Hollowell mounted a second challenge to the University of Georgia's discriminatory policies when he took on another test case, this one involving two gifted students, Charlayne Hunter and Hamilton Holmes, who applied for admission to the undergraduate division of the school in 1959, but were turned down. Again, the University maintained that they had been rejected by admissions officers for reasons other than the color of their skin. Holmes v. Danner went to trial in U.S. District Court in December of 1960, and this time the judge ruled in the students' favor. Hunter and Holmes's first week of classes made national headlines because of the riots that erupted on campus, and Hollowell and his wife received harassing telephone calls and even death threats. Holmes went on to become the first black graduate of Emory University's medical school, and Hunter the pioneering broadcast journalist Charlayne Hunter-Gault.
Hollowell won other successful desegregation cases, including one involving public transportation in Macon, Georgia, and another that forced Grady Memorial Hospital in Atlanta to hire African-American doctors and served as a landmark decision that integrated hospitals across the United States. With the ostensible end of the civil rights struggle that came with the passage of the Civil Rights Act of 1964 and the following year's Voting Rights Act, Hollowell moved on to a federal appointment. There were a number of new government agencies created to enforce the anti-discrimination laws, and one of them was the Equal Employment Opportunity Commission (EEOC), which monitored the workplace. In 1966, U.S. President Lyndon B. Johnson appointed Hollowell as the first director of the EEOC's Southeastern office, a job he held for the next nineteen years.
A respected civic leader in Atlanta, Hollowell was known as the top civil rights lawyer in Georgia, and one of the best in the South. In both his private practice and federal job, he worked to train a younger generation of civil rights attorneys. One of them was Vernon Jordan, who served as director of the National Urban League and advisor to two U.S. presidents, Jimmy Carter and Bill Clinton. Hollowell remained active in various civil rights organizations, and served as president of the Voter Education Project from 1971 to 1986. During his tenure, the number of registered African-American voters climbed from 3 million to 5.5 million.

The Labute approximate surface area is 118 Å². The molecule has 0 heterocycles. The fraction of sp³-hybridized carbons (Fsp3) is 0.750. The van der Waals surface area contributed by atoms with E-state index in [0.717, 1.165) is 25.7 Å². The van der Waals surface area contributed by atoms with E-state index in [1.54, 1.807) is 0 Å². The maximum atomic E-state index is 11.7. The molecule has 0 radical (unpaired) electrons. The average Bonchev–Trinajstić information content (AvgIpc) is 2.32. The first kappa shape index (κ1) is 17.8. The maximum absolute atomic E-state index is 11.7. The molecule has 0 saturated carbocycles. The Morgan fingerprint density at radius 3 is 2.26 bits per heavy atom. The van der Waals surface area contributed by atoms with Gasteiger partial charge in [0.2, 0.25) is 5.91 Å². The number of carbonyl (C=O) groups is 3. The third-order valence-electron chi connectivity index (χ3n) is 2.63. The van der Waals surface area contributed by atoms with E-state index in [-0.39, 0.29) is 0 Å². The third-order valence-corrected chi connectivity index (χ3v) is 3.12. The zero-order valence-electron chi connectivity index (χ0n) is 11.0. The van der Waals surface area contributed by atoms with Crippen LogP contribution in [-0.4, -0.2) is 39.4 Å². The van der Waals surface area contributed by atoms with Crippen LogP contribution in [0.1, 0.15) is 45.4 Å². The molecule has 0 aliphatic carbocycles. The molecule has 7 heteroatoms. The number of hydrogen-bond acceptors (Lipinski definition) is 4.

Hollowell's wife, Louise Thornton Hollowell, was a professor of English at Morris Brown College. The couple, who had no children, never moved out of the Atlanta house they purchased in 1961. Hollowell died on December 27, 2004, of heart failure at the age of 87. His funeral at Morehouse College was a three-hour affair in which he was eulogized by more than twenty speakers, including Hunter-Gault, Jordan, and United Nations Ambassador Andrew Young. Hollowell's onetime law-firm partner, Marvin Arrington, told the gathering that Hollowell was a hero in the civil rights struggle whose legal brilliance helped end desegregation in the South. "Every time you drink out of a water fountain that doesn't have 'black' and 'white,'" Arrington said, according to the Atlanta Journal-Constitution, "you ought to say 'Thank you, Don.'"
At a Glance …
Born Donald Lee Hollowell on December 19, '1917, in Wichita, KS; died of heart failure on December 27, 2004, in Atlanta, GA; son of a janitor; married Louise Thornton (a professor of English). Education: Lane College, Jackson, TN, BA, 1947; Loyola University, JD, 1951. Military service: U.S. Army, Tenth Cavalry, c. 1935–41; served again in the U.S. Army during World War II; reached rank of captain; 1941–45.
Career: Attorney, Atlanta, GA, 1951–65; argued cases with the National Association for the Advancement of Colored People (NAACP), 1955–65; Equal Employment Opportunity Commission (EEOC), Southeastern office, director, 1966–85; Voter Education Project, president, 1971–86.
Atlanta Journal-Constitution, February 24, 2000, p. JD5; December 29, 2004, p. A1; January 1, 2005, p. C1.
Fulton County Daily Report, December 30, 2004.